Goldfish Ponds Part 5: How to build a goldfish pond
Exactly how you go about setting up and building your goldfish pond will depend upon what type of pond you have chosen to construct; however, the order in which you go about things will be roughly the same regardless.
1. Mark out the surface area that your goldfish pond will take up with rope or string, and secure this in place with pegs to give you a guideline to follow.
2. Carefully dig up any turf or surface grass that can be preserved for use around the edges of the pond when it is completed, if you wish.
3. Start digging! Remove any rocks or obstructions that you come across on the way down, and keep them separate to your piles of earth.
Remember that if you are using a pre-formed pond, you will need to graduate the shape of your hole to match the dimensions of the mold.
4. The topsoil and the subsoil of the area that you are digging are rather different in both appearance and quality; topsoil is darker and more fertile, while subsoil is lighter and not so fertile. You may wish to keep the topsoil separate to use for planting after your pond is complete.
5. Measure the depth of your pond using a plumb line, and ensure that your hole is neither too shallow nor too deep for your pond.
6. Make sure that there are no sharp edges or rocks protruding into the area that your pond will occupy, as these may compromise the liner or sides of preformed and lined ponds.
7. Ensure that the sides of the pond are even and not sloped at ground level. Use a spirit level to check this.
8. If you are using a pond liner or a preformed pond mold, protect the material from direct contact with the hard ground by laying down a substrate of either sand, thick newspaper or old carpet. This is not necessary for concrete ponds.
9. The next step will depend on what type of goldfish pond you are building:
a. Concrete ponds
If you are building a concrete pond, now is the time to get down to the tricky part; laying the concrete and building the internal structure of your pond. Once the concrete has set and been checked, you can place in your inner liner or paint the concrete to make it fish-safe.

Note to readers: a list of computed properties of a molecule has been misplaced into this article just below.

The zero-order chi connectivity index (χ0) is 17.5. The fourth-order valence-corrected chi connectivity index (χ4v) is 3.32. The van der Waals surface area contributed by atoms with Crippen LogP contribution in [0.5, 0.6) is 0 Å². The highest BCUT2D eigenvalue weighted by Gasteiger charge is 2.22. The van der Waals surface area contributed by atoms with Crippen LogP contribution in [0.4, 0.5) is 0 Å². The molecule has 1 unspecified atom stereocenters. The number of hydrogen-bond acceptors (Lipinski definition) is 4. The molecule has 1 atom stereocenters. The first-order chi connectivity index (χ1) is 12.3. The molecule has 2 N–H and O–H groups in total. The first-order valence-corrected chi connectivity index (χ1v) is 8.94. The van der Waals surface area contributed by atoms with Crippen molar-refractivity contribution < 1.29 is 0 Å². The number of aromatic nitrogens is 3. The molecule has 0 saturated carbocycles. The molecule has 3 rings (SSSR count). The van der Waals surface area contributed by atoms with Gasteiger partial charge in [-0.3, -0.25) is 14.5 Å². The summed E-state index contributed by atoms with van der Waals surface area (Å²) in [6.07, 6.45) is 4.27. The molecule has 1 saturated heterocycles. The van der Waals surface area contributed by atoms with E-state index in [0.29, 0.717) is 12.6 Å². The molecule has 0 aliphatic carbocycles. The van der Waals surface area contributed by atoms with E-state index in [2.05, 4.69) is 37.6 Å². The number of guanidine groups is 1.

b. Preformed moulds
If you are using a pre-formed pond, now is the time to place it into the hole, and make any alterations to the shape of the hole to fit it snugly.
c. Pond liners
If you are using a liner as the base for your pond then lay this over the hole, with at least 40cm overlap at the sides.
Push the liner into the hole, weighing down the edges with rocks to keep it even, and arrange the liner to fill the hole and make good contact with the sides.
When you have filled the pond with water, you can trim off any excess edges of the liner that are left above the sides of the pond.
10. When you have got this far, let your pond settle for a day or two in order to check for any problems, or allow paint within concrete ponds to dry.
11. Fill your pond with water! You will still need to wait a couple of weeks before you can add any plants or fish, in order to allow the water to settle, oxygenate and reach a stable temperature.
12. During the initial week or so after you fill the pond the water will undergo a range of changes. It may turn brown, green or both before settling; do not worry about this, this is perfectly normal and your water should settle down within a week or so.
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